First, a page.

Sitting around Ken's kitchen table looking at the map, Ken explained our intended route. I stand to be corrected on the following by the historians among us, but Dere Street is an old Roman road which extends south from a point around Melrose in the Scottish Borders, to a point around York in Englandshire. This old Roman road has been followed by subsequent roads engineers in the intervening period and is actually the A-1(T) in the area of Thirsk, the B-6275 in the area of Darlington and the A-68 in the area of Otterburn. However we only had a few hours to explore before light would be falling.
We had been assured the sections of Dere Street we would be tackling were still shown as "adopted roads" on the maps of the local authority so no one could call our use of them into question. Remember we in Scotland have no "green lane" rights as exist south of Hadrian's Wall and my employers would not be amused if I were to be taken to task for transgressing the laws I am paid to enforce.
"Adopted Roads" still open to vehicles - they have got to be joking, but nevertheless this was our cover if we were to be stopped. I think in fact , if we had been stopped, they would be sending for the men in white coats, not the ones in blue suits. Roads? Even "dirt track" would be a compliment equivalent to calling the main street in my home town a "motorway."
our coffee and set off along the A-698 to a point where it intersects Dere
Street. Well so far so good. The track looked just like a farm road, albeit one
which was not in regular use and was slightly overgrown in places. We ventured
off the road and onto our route. It was quite slippery and it was a cautious
start to the trek. The route started to climb but there was no real problem.
Just when things were looking good the track veered to the right while a wooden
sign indicated out route lay straight ahead.
Ken confirmed he had been this far before, in his car (what a let down to our confidence!) a few summers ago and our route was straight on.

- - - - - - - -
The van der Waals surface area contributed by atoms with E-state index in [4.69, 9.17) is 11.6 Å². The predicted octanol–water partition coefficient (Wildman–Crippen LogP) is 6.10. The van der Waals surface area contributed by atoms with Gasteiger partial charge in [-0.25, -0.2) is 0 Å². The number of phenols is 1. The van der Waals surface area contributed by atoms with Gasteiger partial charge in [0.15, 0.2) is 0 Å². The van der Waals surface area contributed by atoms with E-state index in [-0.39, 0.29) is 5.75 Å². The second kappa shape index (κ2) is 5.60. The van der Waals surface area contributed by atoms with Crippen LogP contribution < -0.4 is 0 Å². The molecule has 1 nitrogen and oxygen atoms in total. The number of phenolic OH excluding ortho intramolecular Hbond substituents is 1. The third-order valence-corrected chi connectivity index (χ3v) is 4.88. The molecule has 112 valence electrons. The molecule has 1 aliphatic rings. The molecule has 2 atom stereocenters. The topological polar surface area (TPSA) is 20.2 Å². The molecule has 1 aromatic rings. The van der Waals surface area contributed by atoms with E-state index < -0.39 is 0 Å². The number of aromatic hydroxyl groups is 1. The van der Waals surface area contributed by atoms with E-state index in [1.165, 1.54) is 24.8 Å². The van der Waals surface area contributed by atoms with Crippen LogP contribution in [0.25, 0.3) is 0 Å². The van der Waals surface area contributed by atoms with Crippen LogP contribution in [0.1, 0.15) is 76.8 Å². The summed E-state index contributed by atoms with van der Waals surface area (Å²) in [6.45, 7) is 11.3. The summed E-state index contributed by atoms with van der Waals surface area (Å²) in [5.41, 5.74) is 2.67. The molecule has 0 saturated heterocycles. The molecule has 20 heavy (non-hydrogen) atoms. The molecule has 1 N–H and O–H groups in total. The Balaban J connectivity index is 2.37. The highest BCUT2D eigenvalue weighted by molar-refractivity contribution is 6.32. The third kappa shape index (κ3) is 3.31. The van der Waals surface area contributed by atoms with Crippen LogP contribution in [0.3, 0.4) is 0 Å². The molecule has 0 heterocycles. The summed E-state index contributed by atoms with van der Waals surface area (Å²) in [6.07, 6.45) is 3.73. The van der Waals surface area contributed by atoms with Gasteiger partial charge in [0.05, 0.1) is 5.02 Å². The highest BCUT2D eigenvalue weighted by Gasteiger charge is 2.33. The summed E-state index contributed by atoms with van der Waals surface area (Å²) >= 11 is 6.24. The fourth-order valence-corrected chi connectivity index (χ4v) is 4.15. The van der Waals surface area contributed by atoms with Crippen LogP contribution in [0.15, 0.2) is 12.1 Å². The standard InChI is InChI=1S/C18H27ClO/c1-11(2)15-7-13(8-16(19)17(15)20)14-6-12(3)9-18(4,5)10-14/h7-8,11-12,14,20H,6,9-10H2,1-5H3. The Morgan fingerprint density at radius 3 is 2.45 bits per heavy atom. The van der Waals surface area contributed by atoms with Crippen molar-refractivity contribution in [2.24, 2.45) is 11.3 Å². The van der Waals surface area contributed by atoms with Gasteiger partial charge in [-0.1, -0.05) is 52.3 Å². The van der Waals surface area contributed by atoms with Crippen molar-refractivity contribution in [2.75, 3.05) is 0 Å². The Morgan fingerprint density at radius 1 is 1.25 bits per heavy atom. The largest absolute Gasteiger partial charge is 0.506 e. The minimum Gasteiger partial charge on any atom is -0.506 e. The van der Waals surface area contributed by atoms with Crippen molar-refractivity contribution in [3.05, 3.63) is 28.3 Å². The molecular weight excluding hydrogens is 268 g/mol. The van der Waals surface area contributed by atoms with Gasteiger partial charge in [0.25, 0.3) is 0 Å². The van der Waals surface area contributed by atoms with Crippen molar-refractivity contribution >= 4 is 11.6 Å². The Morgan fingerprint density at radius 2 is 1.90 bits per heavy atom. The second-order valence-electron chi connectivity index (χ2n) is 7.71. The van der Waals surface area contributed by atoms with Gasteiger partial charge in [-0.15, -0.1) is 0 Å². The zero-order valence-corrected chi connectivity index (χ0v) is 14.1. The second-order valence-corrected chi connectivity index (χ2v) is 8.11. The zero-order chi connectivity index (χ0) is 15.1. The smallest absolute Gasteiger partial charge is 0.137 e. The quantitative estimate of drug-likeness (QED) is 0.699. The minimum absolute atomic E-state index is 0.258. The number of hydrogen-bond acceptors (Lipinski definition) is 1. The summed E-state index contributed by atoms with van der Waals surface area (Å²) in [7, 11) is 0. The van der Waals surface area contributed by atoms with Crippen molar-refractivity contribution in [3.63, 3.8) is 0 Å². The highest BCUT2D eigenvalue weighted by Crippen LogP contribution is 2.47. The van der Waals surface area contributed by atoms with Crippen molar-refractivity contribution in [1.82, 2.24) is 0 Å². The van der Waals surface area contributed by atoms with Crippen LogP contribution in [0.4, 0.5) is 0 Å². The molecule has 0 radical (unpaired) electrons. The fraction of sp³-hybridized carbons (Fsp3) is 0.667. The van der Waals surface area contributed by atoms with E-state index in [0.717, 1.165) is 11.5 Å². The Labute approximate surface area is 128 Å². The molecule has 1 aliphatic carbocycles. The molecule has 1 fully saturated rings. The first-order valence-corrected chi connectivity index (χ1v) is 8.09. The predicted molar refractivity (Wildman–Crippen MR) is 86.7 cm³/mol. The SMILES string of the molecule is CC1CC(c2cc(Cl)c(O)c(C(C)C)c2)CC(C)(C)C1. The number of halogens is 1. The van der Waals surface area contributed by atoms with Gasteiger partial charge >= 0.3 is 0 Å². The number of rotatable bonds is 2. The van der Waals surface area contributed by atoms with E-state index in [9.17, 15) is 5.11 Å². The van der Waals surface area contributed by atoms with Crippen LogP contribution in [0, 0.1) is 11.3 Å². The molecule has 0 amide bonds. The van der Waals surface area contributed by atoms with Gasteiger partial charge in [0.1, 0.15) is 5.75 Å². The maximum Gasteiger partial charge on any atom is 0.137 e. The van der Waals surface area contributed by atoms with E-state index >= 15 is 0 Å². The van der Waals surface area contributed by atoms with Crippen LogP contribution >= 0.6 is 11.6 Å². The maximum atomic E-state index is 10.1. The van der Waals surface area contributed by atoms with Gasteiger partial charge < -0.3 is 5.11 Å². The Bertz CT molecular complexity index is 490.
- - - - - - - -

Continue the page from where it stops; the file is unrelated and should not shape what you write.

The bushes and shrubs moved in and the mirrors brushed though the buses making it difficult to see the muddy track which would its way ahead of us. There is no way any motor vehicle other than a bike, would have managed this section. I doubt if it would have been wide enough for a "quad." We continued slowly and the track gave way to a trail of loose slippery pebbles and rounded rocks. Forget the trials experience!
The sheer bulk and weight of the GS on this terrain meant feet off the pegs in places, ready to give a dab here and there. There was one section which nearly stumped us this early in our trek, but our perseverance won through - even though we were forced to get off and survey the rocky section as we might have expected to do with the trials bike. Things got a bit easier after this and the path widened out again and became a forestry track, very muddy with deep tractor tracks trying to dictate our direction.
A short distance farther on our route was crossed by a made-up road but we soldiered on. I was getting to grips with the bike's off-road characteristics, realising the dry gravel track shown in the BMW brochure was probably what the machine was intended for, not for tracks of mud, wet grass, greasy rock or tractor ruts.
Anything other the most delicate throttle control brought on the feeling the GS would have been good on a speed-way track, with opposite lock normally reserved for high-speed changes on the road being required to prevent a 180 degree turn and a muddy bath for me.
Whether it was our gaining in confidence or conditions improving, the next sections proved interesting with even more time to look around for a few seconds. It was at this time we stopped to enjoy the scenery and remark only walkers and horsemen (and women) had probably seen such views since the period the Romans constructed this road. A thought we were to echo later in the day.
Roger moved off but his rear wheel spun on the slippery surface. It was quite amazing to watch the rear swinging arm climb the bevel drive and extend the suspension unit. Well the new paralever was designed to overcome this effect so Ken and I decided to put it to the test. Holding the front brake on and resting both feet on the ground we let out the clutch and increased the throttle. The result: lots of mud thrown to the rear of both bikes but no movement at all in the rear suspension. Roger tried the same test on his G/S and again lots of mud slinging, but the extension of the rear spring was very noticeable. Quite amazing to see the theory demonstrated in a practical manner.
We got moving and the trail was much the same until we came to a stream. Thankfully nothing like the Thames, but there was a one metre drop down the muddy embankment then a ten metre or so crossing through the water before reaching the muddy bank on the far side. A quick look showed the bed of the stream was reasonably flat and Roger set off. I was quite delighted for him to act as "pathfinder" as his off-road skills are greater than mine. Ken and I both followed. The prospect of dropping and subsequently having to pick up the bulk of the GS from an icy cold stream was at the forefront of my attention as I accelerated out of the water and slid to a halt on the opposite bank, carefully trying to avoid removing Roger's rear number plate with my front tyre.
Continue with this item.
Return to Motorcycling index page Index.